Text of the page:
A game usability review of Shu’s Garden


Shu’s Garden is a relaxing and fun exploration game. The player controls a small furry creature that can roll around a planet. Wherever it rolls, grass will grow. Using it, the player can gather seeds and plant them all over the planet, using trees to climb and jump from one planet to another to populate them all.

Tested on Android / Asus Transformer Tab

Screenshot_2015-02-08-19-02-54The game starts really quickly and the player is immediately inside the first level, controlling the creature. Small tutorial overlays explain the basics of the game: how to roll by tilting the screen, how to jump, and how to plant a seed, once the player has picked up a flower by rolling on it.

The hints remain visible as long as the player didn’t perform the action, which ensures he has done it at least once and has a good chance of getting the concept. The whole instructions are done without text, which makes the game really easy and accessible even for very young children.

Screenshot_2015-02-08-19-03-10If the player is stuck, or idle for a while, a second creature will appear. Sometimes it will also appear randomly as a way to make the world more lively. In terms of usability, this creature is used to provide help and hints to the player. The second creature will perform actions that will encourage the player to imitate or follow it, or try to achieve the same goals, like jumping from one planet to another.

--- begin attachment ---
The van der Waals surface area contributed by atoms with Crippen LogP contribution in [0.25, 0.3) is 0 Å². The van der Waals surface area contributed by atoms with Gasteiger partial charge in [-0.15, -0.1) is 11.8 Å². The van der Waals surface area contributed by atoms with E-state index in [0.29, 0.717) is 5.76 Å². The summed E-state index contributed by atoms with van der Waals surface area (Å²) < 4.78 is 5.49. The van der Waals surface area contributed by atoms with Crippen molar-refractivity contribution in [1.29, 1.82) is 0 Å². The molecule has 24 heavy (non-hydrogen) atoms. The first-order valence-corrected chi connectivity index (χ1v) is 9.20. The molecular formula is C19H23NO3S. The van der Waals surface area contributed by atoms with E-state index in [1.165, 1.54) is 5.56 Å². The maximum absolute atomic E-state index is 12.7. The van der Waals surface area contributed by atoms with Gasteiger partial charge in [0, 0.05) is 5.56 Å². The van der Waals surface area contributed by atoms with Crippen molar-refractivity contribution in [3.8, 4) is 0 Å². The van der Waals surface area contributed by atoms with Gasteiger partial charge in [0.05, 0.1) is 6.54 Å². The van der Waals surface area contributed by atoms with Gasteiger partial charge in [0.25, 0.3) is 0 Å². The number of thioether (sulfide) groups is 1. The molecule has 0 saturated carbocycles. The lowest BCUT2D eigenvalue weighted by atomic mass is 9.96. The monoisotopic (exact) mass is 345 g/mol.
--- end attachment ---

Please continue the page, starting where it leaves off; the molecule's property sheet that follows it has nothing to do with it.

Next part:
Screenshot_2015-02-08-19-14-23Screenshot_2015-02-08-19-03-29Hints are also available in the landscape, in the shape of arrows of animations. For example, stones are present at spots where it is possible to jump from world to world. A shooting star will be visible in the sky to encourage the user to get power-ups that drop when they land.

The game gives little sense of progression at first. Many interactive elements are there to keep the player in the game for longer, but it is possible, for example, if the player didn’t get the hang of jumping immediately, that he may feel like the game is repetitive and that he’s seen it all.

Screenshot_2015-02-08-19-11-06A real sense of progression only appears later in the game when the player realises the world is not just one planet, and that plants grow quite faster than he imagined. The environment really adjusts and reacts to the player’s actions, which is likely the main motivation to play on and engage the user, encourage exploration and discoveries.